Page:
QB Jason Campbell
It’s not often you get a second lease on your football career with the same team in the span of two years, but that is the case for Campbell. Despite joining the Raiders with the expectation that he would be the team’s starter, he was yanked out of the starting lineup by former head coach Tom Cable six quarters into the 2010 season. Enter new coach Hue Jackson. Jackson let Bruce Gradkowski go in free agency, and with little depth behind Campbell, the starting job is safely his. Once he was back in the starting lineup last season, he played reasonably well over the final five games, averaging 15.4 points per game while throwing for 1,065 yards with six touchdowns and a pair of interceptions. That’s decent QB2 production, and with a cast of young speedsters at wide receiver and a pair of solid running backs in Darren McFadden and Michael Bush, the Raiders possess some intriguing, young offensive talent. Unfortunately, tight end Zach Miller, the team’s most dependable receiver, left for Seattle and his replacement, former Giant Kevin Boss, is not nearly the same receiving threat. That hurts Campbell’s fantasy value and makes him a low-end backup for 2011.
RB Darren McFadden
After a pair of largely disappointing seasons, McFadden showed why he was the fourth pick in the 2008 draft with an outstanding 2010 campaign. Even though he missed three games with injuries, he rushed for 1,157 yards and seven touchdowns while adding 507 yards and three more scores through the air, reaching career highs in every major offensive category despite playing in the Raiders’ popgun offense. He was also remarkably consistent, hitting double-digit fantasy points in ten of 13 games. Can he do it again? Why not? New coach Hue Jackson figures to open up the offense more than his predecessor Tom Cable did, and Run-DMC produced top-five running back numbers last season despite not playing a full slate of games. Given his injury history, you can almost certainly bank on his missing a game or two and hope it won’t be during the fantasy playoffs. Either way, that makes acquiring Michael Bush as his handcuff imperative. McFadden ranks just outside of the top five at running back for 2011, and he could be a bargain if others are wary of his injury history and the fact that he’s had only one solid season out of three.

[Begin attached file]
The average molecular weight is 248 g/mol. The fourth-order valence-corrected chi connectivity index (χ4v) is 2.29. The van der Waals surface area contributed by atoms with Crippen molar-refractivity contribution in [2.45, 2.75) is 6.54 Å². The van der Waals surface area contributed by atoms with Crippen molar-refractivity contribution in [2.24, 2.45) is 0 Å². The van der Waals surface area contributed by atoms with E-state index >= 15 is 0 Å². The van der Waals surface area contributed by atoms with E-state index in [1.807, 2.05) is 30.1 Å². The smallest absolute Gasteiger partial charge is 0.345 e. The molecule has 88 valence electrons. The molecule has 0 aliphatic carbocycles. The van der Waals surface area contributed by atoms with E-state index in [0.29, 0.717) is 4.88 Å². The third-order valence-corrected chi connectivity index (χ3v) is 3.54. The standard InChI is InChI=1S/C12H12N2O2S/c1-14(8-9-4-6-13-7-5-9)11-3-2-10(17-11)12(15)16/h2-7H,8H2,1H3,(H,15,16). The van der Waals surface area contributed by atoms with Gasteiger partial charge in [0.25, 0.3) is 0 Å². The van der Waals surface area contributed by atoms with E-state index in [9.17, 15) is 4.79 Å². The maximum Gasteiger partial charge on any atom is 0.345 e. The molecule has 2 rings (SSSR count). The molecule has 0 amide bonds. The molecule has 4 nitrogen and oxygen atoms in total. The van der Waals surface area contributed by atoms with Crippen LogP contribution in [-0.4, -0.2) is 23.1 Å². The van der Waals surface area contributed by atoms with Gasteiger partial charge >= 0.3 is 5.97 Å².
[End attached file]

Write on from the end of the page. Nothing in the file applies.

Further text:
RB Michael Bush